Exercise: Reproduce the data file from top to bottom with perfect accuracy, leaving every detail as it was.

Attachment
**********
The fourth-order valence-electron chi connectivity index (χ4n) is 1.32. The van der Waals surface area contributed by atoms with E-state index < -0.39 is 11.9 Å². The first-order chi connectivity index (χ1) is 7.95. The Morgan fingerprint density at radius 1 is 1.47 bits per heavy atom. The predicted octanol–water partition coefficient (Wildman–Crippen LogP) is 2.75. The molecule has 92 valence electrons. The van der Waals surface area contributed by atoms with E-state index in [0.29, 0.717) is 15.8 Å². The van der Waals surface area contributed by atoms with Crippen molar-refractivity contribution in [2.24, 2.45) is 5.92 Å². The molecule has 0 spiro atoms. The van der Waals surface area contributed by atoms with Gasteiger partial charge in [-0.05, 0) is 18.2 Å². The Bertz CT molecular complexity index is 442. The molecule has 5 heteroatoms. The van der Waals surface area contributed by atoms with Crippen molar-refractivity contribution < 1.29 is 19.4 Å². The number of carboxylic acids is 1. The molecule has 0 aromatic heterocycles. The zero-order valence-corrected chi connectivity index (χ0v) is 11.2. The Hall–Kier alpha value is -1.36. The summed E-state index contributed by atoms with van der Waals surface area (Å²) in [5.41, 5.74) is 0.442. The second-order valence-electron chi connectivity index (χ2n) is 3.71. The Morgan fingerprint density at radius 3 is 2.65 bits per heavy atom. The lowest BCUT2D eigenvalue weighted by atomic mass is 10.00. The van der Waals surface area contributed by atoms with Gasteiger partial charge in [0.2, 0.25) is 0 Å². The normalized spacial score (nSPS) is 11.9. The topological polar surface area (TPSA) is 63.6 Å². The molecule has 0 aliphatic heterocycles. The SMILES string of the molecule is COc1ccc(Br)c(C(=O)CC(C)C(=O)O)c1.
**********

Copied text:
The fourth-order valence-electron chi connectivity index (χ4n) is 1.32. The van der Waals surface area contributed by atoms with E-state index < -0.39 is 11.9 Å². The first-order chi connectivity index (χ1) is 7.95. The Morgan fingerprint density at radius 1 is 1.47 bits per heavy atom. The predicted octanol–water partition coefficient (Wildman–Crippen LogP) is 2.75. The molecule has 92 valence electrons. The van der Waals surface area contributed by atoms with E-state index in [0.29, 0.717) is 15.8 Å². The van der Waals surface area contributed by atoms with Crippen molar-refractivity contribution in [2.24, 2.45) is 5.92 Å². The molecule has 0 spiro atoms. The van der Waals surface area contributed by atoms with Gasteiger partial charge in [-0.05, 0) is 18.2 Å². The Bertz CT molecular complexity index is 442. The molecule has 5 heteroatoms. The van der Waals surface area contributed by atoms with Crippen molar-refractivity contribution < 1.29 is 19.4 Å². The number of carboxylic acids is 1. The molecule has 0 aromatic heterocycles. The zero-order valence-corrected chi connectivity index (χ0v) is 11.2. The Hall–Kier alpha value is -1.36. The summed E-state index contributed by atoms with van der Waals surface area (Å²) in [5.41, 5.74) is 0.442. The second-order valence-electron chi connectivity index (χ2n) is 3.71. The Morgan fingerprint density at radius 3 is 2.65 bits per heavy atom. The lowest BCUT2D eigenvalue weighted by atomic mass is 10.00. The van der Waals surface area contributed by atoms with Gasteiger partial charge in [0.2, 0.25) is 0 Å². The normalized spacial score (nSPS) is 11.9. The topological polar surface area (TPSA) is 63.6 Å². The molecule has 0 aliphatic heterocycles. The SMILES string of the molecule is COc1ccc(Br)c(C(=O)CC(C)C(=O)O)c1.